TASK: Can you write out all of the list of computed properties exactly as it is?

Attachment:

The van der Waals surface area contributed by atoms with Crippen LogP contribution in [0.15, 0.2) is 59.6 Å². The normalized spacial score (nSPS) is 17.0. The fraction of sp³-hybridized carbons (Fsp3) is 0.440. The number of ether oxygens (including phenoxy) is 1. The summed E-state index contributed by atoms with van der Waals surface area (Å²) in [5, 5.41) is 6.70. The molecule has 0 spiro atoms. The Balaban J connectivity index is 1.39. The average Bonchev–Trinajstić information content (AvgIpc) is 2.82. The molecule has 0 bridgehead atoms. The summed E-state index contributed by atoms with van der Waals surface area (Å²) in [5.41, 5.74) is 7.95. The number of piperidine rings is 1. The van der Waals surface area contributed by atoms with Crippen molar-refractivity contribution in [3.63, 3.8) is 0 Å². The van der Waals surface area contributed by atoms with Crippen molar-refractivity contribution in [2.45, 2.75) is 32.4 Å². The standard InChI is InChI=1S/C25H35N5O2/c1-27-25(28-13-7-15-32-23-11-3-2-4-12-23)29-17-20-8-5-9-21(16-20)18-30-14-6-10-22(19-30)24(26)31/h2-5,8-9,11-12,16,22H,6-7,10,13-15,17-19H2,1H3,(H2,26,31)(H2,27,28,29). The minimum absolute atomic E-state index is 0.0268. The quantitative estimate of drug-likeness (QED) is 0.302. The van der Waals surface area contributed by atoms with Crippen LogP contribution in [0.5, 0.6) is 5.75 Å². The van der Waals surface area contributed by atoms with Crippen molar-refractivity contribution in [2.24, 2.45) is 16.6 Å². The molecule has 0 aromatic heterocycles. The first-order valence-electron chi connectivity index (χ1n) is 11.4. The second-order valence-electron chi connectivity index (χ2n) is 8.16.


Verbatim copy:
The van der Waals surface area contributed by atoms with Crippen LogP contribution in [0.15, 0.2) is 59.6 Å². The normalized spacial score (nSPS) is 17.0. The fraction of sp³-hybridized carbons (Fsp3) is 0.440. The number of ether oxygens (including phenoxy) is 1. The summed E-state index contributed by atoms with van der Waals surface area (Å²) in [5, 5.41) is 6.70. The molecule has 0 spiro atoms. The Balaban J connectivity index is 1.39. The average Bonchev–Trinajstić information content (AvgIpc) is 2.82. The molecule has 0 bridgehead atoms. The summed E-state index contributed by atoms with van der Waals surface area (Å²) in [5.41, 5.74) is 7.95. The number of piperidine rings is 1. The van der Waals surface area contributed by atoms with Crippen molar-refractivity contribution in [3.63, 3.8) is 0 Å². The van der Waals surface area contributed by atoms with Crippen molar-refractivity contribution in [2.45, 2.75) is 32.4 Å². The standard InChI is InChI=1S/C25H35N5O2/c1-27-25(28-13-7-15-32-23-11-3-2-4-12-23)29-17-20-8-5-9-21(16-20)18-30-14-6-10-22(19-30)24(26)31/h2-5,8-9,11-12,16,22H,6-7,10,13-15,17-19H2,1H3,(H2,26,31)(H2,27,28,29). The minimum absolute atomic E-state index is 0.0268. The quantitative estimate of drug-likeness (QED) is 0.302. The van der Waals surface area contributed by atoms with Crippen LogP contribution in [0.5, 0.6) is 5.75 Å². The van der Waals surface area contributed by atoms with Crippen molar-refractivity contribution in [2.24, 2.45) is 16.6 Å². The molecule has 0 aromatic heterocycles. The first-order valence-electron chi connectivity index (χ1n) is 11.4. The second-order valence-electron chi connectivity index (χ2n) is 8.16.